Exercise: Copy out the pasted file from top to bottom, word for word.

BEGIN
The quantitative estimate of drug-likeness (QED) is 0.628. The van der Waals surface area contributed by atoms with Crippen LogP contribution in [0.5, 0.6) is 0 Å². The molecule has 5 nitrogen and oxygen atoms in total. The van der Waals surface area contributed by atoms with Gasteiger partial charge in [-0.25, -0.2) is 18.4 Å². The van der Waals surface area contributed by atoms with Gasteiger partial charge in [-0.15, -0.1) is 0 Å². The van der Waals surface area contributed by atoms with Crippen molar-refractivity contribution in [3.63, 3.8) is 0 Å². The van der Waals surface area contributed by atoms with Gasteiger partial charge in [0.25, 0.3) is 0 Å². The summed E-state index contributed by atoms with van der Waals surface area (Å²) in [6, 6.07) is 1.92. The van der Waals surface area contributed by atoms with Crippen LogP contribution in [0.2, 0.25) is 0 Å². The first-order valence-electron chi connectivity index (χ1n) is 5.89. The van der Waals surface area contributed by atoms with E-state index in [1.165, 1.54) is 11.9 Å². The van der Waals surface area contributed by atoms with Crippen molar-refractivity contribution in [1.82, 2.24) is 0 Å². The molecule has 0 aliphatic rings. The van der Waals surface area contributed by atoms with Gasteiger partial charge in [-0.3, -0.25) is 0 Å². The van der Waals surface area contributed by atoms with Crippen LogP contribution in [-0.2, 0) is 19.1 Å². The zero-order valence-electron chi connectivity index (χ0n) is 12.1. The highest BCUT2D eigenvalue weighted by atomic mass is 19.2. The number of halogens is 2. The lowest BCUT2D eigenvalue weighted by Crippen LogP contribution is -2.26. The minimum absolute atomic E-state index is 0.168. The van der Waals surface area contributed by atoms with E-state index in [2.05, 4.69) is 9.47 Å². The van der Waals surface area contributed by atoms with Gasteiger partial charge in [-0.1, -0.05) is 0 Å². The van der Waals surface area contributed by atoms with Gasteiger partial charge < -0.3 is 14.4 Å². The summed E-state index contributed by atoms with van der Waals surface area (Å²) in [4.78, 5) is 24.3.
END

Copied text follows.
The quantitative estimate of drug-likeness (QED) is 0.628. The van der Waals surface area contributed by atoms with Crippen LogP contribution in [0.5, 0.6) is 0 Å². The molecule has 5 nitrogen and oxygen atoms in total. The van der Waals surface area contributed by atoms with Gasteiger partial charge in [-0.25, -0.2) is 18.4 Å². The van der Waals surface area contributed by atoms with Gasteiger partial charge in [-0.15, -0.1) is 0 Å². The van der Waals surface area contributed by atoms with Crippen molar-refractivity contribution in [3.63, 3.8) is 0 Å². The van der Waals surface area contributed by atoms with Gasteiger partial charge in [0.25, 0.3) is 0 Å². The summed E-state index contributed by atoms with van der Waals surface area (Å²) in [6, 6.07) is 1.92. The van der Waals surface area contributed by atoms with Crippen LogP contribution in [0.2, 0.25) is 0 Å². The first-order valence-electron chi connectivity index (χ1n) is 5.89. The van der Waals surface area contributed by atoms with E-state index in [1.165, 1.54) is 11.9 Å². The van der Waals surface area contributed by atoms with Crippen molar-refractivity contribution in [1.82, 2.24) is 0 Å². The molecule has 0 aliphatic rings. The van der Waals surface area contributed by atoms with Gasteiger partial charge in [-0.3, -0.25) is 0 Å². The van der Waals surface area contributed by atoms with Crippen LogP contribution in [-0.2, 0) is 19.1 Å². The zero-order valence-electron chi connectivity index (χ0n) is 12.1. The highest BCUT2D eigenvalue weighted by atomic mass is 19.2. The number of halogens is 2. The lowest BCUT2D eigenvalue weighted by Crippen LogP contribution is -2.26. The minimum absolute atomic E-state index is 0.168. The van der Waals surface area contributed by atoms with E-state index in [2.05, 4.69) is 9.47 Å². The van der Waals surface area contributed by atoms with Gasteiger partial charge in [-0.1, -0.05) is 0 Å². The van der Waals surface area contributed by atoms with Gasteiger partial charge < -0.3 is 14.4 Å². The summed E-state index contributed by atoms with van der Waals surface area (Å²) in [4.78, 5) is 24.3.